I had a thought provoking comment on my blog about Dove Spirit Animal today from a fellow who was moving across the country and took a wild mourning dove with him. After three days in the car together, the man released the dove in a completely new habitat. You’ll have to read his story as well as my response to see what path that leads down. Through his question another thread spoke to me in the form of a memory I try not to recall very often.

This stirred up, unsettling memory is from a time when I found a helpless wild duckling along the side of a road.

A Trying Duckling Rescue

My father and I were at the start of a three day road trip to my mom’s house in central Washington from our home in Colorado. We were headed up Clear Creek Canyon with my young yellow labrador retriever in tow. I think this may have been his first road trip. There were numerous gravel shoulders along the road, one of which we choose to stop in to let the dog out.

Our dog Buckwheat was famous for being run by his sense of smell. On this day, he jumped right out of the back of my dad’s white Blazer and went straight into the brush, nose first. Out came waddling and peeping a small, downy, yellow duckling. My first thought, was “Oh! How cute!” and my second thought was “Oh great. What now?”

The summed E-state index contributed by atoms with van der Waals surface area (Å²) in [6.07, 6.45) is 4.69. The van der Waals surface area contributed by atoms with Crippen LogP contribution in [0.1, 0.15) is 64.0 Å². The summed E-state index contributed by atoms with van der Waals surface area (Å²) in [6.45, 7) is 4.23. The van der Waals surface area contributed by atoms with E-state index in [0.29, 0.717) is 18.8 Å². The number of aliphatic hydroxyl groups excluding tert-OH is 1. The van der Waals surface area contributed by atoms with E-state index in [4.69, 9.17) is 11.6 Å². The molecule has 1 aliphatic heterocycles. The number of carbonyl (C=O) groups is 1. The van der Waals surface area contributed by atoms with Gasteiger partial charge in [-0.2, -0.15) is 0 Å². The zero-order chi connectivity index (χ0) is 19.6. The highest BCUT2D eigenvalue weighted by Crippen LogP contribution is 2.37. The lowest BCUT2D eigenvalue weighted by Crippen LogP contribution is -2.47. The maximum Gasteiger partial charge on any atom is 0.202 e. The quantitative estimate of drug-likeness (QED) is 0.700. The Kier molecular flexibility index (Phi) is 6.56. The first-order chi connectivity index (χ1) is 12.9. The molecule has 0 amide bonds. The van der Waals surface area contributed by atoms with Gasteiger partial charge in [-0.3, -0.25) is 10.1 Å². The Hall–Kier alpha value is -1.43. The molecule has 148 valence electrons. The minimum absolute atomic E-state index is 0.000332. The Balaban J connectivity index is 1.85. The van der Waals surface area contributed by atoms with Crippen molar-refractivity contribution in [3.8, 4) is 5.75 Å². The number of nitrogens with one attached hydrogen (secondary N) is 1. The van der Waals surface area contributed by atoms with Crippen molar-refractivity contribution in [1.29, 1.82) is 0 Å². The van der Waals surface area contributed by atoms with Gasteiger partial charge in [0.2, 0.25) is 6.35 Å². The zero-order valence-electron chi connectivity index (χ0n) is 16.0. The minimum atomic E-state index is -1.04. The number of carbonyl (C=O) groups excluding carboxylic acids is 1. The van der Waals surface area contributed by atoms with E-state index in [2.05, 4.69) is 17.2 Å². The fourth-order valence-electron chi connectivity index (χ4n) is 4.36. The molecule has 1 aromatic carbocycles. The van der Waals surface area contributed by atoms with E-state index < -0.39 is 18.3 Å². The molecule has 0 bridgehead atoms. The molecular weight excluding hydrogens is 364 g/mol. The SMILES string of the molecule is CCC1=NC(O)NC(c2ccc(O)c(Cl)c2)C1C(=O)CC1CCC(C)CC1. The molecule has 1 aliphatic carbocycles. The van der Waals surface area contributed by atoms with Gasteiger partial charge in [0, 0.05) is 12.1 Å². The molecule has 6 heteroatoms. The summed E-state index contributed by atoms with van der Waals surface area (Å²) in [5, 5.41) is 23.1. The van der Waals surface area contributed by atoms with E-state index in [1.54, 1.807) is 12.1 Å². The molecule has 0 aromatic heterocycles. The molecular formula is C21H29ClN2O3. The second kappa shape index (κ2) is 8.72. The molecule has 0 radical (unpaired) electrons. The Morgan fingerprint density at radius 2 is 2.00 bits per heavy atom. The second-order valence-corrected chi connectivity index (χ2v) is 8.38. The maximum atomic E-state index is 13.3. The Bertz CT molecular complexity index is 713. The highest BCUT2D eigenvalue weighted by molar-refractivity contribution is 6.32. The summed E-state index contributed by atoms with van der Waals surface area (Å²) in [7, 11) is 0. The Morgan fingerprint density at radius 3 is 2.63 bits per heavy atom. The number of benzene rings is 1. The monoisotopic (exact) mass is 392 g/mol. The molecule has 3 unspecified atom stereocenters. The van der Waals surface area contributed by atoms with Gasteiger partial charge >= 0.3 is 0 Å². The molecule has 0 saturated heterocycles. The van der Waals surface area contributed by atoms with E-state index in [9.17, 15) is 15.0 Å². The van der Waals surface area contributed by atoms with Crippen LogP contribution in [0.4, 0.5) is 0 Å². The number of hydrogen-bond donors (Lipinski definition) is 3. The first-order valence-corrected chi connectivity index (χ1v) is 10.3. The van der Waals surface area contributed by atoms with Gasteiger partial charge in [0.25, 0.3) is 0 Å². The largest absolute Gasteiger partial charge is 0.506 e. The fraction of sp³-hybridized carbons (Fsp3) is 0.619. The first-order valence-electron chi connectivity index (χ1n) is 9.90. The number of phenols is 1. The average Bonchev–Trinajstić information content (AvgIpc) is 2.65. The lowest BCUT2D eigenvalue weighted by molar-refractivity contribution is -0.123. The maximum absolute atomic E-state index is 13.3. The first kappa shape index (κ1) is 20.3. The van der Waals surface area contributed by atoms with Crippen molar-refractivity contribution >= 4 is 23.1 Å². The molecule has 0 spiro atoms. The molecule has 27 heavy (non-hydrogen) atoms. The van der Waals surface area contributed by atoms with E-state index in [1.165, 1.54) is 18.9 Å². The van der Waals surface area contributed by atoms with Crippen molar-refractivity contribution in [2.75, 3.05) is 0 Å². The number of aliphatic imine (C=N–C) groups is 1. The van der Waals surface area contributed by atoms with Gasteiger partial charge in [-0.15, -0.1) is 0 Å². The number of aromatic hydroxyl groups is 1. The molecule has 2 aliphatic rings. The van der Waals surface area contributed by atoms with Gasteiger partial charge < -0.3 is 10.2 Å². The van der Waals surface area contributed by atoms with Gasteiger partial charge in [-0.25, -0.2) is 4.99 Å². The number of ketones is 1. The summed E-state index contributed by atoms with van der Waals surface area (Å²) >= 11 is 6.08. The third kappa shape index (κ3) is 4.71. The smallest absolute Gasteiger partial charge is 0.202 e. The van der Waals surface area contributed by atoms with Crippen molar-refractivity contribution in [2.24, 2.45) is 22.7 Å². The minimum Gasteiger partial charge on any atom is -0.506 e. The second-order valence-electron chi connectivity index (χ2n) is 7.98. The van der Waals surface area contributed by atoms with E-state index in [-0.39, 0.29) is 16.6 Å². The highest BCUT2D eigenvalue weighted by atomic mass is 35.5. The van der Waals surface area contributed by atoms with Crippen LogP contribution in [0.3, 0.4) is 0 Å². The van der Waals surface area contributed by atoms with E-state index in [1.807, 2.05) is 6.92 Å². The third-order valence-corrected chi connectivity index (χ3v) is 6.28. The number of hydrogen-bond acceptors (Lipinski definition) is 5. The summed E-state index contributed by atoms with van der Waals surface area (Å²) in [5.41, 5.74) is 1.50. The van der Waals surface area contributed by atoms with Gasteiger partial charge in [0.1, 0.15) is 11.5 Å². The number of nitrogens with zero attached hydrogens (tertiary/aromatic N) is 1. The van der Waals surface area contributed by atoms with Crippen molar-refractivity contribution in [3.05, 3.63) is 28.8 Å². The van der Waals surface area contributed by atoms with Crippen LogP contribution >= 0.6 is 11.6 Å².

I knew this was not right to find a duckling wandering about along a busy highway with a large river right by. The duckling should have been out on the water with its mother. My concern was immediate as was my sense of being stuck with no options. I knew that we were too far along in our drive to turn home and search out an appropriate wildlife rescue center for the duckling. I felt that I couldn’t just leave him there especially now that his hiding place had been unveiled by my curious lab. Heaven forbid that the duckling amble out in front of a car or paddle aimlessly down the river wearing himself out. Already my heart was splitting in two. And he was so stinking cute.

After searching for the mother duck without success, it was clear that I was now on a duckling rescue mission. I lovingly collected the duckling up in a towel and returned to the passenger seat. My dad knew it was hopeless to tell me to do nothing. He could hear the distress in my voice and I’m sure was pained to see me so unhappy.